Nikolaenko was indicted on November 16 at the U.S. District Court of Eastern Wisconsin and faced up to five years in prison.[1] He was accused of deliberately falsifying the header information of commercial e-mails and sending over 2,500 spam e-mails per day, both in violation of the CAN-SPAM Act of 2003.[9] He was extradited to Wisconsin and assigned a case #: 2:10-cr-00246-CNC-1 in the Eastern District of Wisconsin. Nikolaenko pleaded not guilty and retained defense attorney Christopher Van Wagner, who stated: "We're prepared to present a rigorous defense."[1] Wagner requested that Nikolaenko be released on bail as his wife and daughter were planning to travel from Moscow to the United States to attend the trial. However, bail was denied by U.S. Magistrate Judge Patricia Gorence.[9] On December 21, 2010, Federal prosecutors turned over 4,600 of 6,000 pages of documents to Nikolaenko's attorney for pre-trial discovery.[10] Information was redacted for the protection of witnesses. The trial was scheduled to begin by February 11, 2011, but later was adjourned.[9] Nikolaenko later fired Wagner and retained criminal defense attorney Arkady Bukh who stated that "the previous motions by Nikolaenko's lawyers had been ruled by the judge in favor of the prosecution".[11]

In June 2012, Nikolaenko agreed to a plea deal. On February 27, 2013, he was sentenced to time served plus three years of probation.[12]

The M86 Security company stated that spam output from Nikolaenko's Mega-D botnet fell below 5% of the worldwide total by December 2010.[8] Spam e-mail traffic dropped sharply worldwide during the 2010 holiday period while Nikolaenko was detained, though Paul Wood of computer security firm Symantec attributed the downturn to the disruption of various other botnets, including Rustok, Lethic and Xarvester.[13] According to information technology experts, Mega-D is no longer considered a very large network, though it may have been the largest designed specifically for spam.[14]

See also[edit]

References[edit]

  1. ^ a b c d Vielmetti, Bruce (December 3, 2010). "Milwaukee FBI agent trips up Russian 'king of spam'". Milwaukee Journal Sentinel. Retrieved December 3, 2010.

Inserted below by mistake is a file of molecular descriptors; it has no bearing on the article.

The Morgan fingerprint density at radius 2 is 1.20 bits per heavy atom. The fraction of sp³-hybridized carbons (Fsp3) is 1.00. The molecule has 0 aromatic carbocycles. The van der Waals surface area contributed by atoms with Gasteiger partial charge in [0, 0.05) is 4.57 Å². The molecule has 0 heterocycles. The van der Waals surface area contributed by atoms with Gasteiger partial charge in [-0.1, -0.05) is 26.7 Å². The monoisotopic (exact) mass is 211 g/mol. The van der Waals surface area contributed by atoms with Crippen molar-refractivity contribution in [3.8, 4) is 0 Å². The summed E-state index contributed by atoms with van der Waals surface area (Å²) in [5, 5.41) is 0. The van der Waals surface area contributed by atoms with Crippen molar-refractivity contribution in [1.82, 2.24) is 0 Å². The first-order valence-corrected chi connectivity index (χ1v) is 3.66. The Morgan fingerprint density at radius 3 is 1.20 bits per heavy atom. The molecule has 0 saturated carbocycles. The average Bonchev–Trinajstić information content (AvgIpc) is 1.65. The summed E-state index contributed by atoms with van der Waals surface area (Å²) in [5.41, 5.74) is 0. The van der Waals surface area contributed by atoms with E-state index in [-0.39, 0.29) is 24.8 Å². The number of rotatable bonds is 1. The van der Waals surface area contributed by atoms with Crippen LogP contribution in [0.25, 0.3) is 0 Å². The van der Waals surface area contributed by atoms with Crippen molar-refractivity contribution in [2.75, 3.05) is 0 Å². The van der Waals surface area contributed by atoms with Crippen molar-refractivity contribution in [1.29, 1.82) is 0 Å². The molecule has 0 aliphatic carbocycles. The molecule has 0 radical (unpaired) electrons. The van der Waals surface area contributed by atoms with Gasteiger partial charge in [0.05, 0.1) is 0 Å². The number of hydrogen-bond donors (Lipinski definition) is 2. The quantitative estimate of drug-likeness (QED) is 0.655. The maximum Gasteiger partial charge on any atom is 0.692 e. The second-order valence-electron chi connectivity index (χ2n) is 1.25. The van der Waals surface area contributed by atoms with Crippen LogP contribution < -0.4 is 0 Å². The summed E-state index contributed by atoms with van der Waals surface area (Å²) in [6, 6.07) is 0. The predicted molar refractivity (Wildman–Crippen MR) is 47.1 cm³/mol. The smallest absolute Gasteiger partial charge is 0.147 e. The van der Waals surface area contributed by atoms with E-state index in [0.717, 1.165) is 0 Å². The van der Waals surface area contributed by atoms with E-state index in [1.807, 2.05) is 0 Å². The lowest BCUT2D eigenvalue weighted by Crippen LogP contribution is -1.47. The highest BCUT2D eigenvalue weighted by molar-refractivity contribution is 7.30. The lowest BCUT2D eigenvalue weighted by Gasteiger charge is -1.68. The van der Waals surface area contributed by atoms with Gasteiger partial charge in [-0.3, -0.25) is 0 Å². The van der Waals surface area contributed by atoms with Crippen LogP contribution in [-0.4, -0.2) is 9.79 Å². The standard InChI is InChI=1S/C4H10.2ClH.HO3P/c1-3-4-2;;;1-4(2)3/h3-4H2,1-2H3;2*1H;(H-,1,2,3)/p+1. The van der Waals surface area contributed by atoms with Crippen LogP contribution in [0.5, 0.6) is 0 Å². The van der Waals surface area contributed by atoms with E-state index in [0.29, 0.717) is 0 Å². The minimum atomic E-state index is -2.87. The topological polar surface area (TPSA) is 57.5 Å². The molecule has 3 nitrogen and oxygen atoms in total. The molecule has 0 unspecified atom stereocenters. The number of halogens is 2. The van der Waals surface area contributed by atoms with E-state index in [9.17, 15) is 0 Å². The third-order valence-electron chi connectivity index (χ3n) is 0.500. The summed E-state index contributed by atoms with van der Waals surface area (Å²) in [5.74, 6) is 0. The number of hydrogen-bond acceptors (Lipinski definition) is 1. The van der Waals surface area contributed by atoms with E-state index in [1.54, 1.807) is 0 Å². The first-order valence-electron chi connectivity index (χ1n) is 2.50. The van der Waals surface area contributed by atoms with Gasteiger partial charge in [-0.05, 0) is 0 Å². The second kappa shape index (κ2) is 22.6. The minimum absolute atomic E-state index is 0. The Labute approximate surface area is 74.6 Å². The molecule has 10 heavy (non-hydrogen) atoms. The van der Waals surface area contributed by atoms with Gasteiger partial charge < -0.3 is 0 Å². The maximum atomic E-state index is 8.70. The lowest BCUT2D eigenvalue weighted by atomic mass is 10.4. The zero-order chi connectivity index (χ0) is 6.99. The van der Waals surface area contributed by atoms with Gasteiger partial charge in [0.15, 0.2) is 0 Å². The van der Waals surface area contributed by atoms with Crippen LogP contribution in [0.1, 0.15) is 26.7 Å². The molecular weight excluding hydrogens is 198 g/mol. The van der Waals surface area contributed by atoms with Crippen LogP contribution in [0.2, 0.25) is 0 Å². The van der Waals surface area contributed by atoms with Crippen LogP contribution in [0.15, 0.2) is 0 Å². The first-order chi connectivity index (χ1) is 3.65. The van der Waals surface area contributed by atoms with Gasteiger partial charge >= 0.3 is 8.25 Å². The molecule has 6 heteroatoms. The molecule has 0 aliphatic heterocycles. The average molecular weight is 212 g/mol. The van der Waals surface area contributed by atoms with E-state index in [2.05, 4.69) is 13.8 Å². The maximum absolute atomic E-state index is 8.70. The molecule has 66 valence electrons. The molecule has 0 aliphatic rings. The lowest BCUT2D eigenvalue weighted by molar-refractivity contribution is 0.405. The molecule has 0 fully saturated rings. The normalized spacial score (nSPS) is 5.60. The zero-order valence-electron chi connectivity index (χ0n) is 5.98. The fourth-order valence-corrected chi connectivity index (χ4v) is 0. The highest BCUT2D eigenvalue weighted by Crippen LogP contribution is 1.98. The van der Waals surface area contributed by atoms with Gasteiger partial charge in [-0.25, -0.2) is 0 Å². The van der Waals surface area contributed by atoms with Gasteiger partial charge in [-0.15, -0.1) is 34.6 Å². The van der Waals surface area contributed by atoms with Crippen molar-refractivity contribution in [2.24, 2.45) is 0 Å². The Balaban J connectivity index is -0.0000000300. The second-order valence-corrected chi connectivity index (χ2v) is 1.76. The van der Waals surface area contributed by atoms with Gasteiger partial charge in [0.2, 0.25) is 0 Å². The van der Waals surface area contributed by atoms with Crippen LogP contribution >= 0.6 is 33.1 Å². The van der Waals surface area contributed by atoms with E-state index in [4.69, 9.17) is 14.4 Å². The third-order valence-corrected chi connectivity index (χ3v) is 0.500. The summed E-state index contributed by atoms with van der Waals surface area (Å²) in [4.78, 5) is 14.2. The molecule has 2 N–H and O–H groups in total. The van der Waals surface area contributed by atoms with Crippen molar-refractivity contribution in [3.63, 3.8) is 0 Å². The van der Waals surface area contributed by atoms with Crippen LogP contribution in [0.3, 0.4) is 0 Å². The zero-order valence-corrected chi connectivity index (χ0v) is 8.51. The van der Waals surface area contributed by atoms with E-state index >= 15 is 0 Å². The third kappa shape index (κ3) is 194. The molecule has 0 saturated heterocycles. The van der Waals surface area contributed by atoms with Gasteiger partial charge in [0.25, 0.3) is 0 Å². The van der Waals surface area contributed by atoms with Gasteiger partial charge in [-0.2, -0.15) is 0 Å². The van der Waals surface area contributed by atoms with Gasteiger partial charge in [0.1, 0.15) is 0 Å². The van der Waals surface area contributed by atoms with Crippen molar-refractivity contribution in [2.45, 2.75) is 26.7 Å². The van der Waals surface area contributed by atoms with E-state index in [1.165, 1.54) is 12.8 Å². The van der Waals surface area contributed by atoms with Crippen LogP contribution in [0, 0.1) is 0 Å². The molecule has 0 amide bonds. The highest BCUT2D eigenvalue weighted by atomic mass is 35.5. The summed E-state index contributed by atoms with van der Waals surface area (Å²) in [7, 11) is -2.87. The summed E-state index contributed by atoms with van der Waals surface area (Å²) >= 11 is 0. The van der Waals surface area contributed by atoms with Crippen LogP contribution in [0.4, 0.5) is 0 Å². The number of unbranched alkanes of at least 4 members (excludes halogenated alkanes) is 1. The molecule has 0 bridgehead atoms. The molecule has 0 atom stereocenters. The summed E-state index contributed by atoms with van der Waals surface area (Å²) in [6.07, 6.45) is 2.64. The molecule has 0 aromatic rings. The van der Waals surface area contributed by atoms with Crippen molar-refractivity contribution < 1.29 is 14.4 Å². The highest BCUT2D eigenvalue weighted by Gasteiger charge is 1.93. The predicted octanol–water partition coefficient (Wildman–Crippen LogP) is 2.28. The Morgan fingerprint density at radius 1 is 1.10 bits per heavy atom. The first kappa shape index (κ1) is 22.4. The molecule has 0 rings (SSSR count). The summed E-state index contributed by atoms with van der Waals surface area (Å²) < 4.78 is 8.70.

2. ^ a b c Barrett, Joe (December 3, 2010). "Accused Spam King to Be Arraigned". Wall Street Journal. Retrieved December 5, 2010. 
  3. ^ Simon, Mallory (December 3, 2010). "Man allegedly responsible for a third of your spam e-mail to be arraigned". CNN. Retrieved December 3, 2010. 
  4. ^ a b Leyden, John (December 1, 2010). "Feds pursue Russian, 23, behind ⅓ of ALL WORLD SPAM". The Register. Retrieved December 3, 2010. 
  5. ^ Stone, Brad (October 14, 2008). "Authorities Shut Down Spam Ring". New York Times. Retrieved December 5, 2010. 
  6. ^ "FBI Targets Young Russian Spam Kingpin". The Smoking Gun. November 30, 2010. Retrieved December 3, 2010. 
  7. ^ Anderson, Nate (December 3, 2010). "How the FBI nabbed a Russian spam king in Las Vegas". Ars Technica. Retrieved December 5, 2010. 
  8. ^ a b Schwartz, Mathew J. (December 2, 2010). "FBI Busts Alleged Mega D Botnet Mastermind". Information Week. Retrieved December 5, 2010. 
  9. ^ a b c d "Russian Man Pleads Not Guilty in Spam Case". Wall Street Journal. Associated Press. December 3, 2010. Retrieved December 3, 2010. 
  10. ^ Vielmetti, Bruce (December 22, 2010). "Prosecutors hand over 6,000 pages in Spam King case". Milwaukee Journal Sentinel. Retrieved December 23, 2010. 
  11. ^ Russian "King of Spam" has a new lawyer, Press Release. June 2011. Bukh Law Firm, PC - 14 Wall St, New York NY 10005 - (212) 729-1632. NYC Criminal Lawyer
  12. ^ http://www.jsonline.com/blogs/news/195458101.html
  13. ^ Jani, David (January 6, 2011). "Global Spam Levels Sharply Drop Over Christmas". IT Pro Portal. Retrieved January 27, 2011. 
  14. ^ Шадрин, Иван (April 12, 2010). "Mega-D: не крупнейшая и не последняя сеть 'зомби-компьютеров'" [Mega-D: not the biggest nor the last network of 'zombie computers'] (in Russian). RIA Novosti. Retrieved December 6, 2010. 

External links[edit]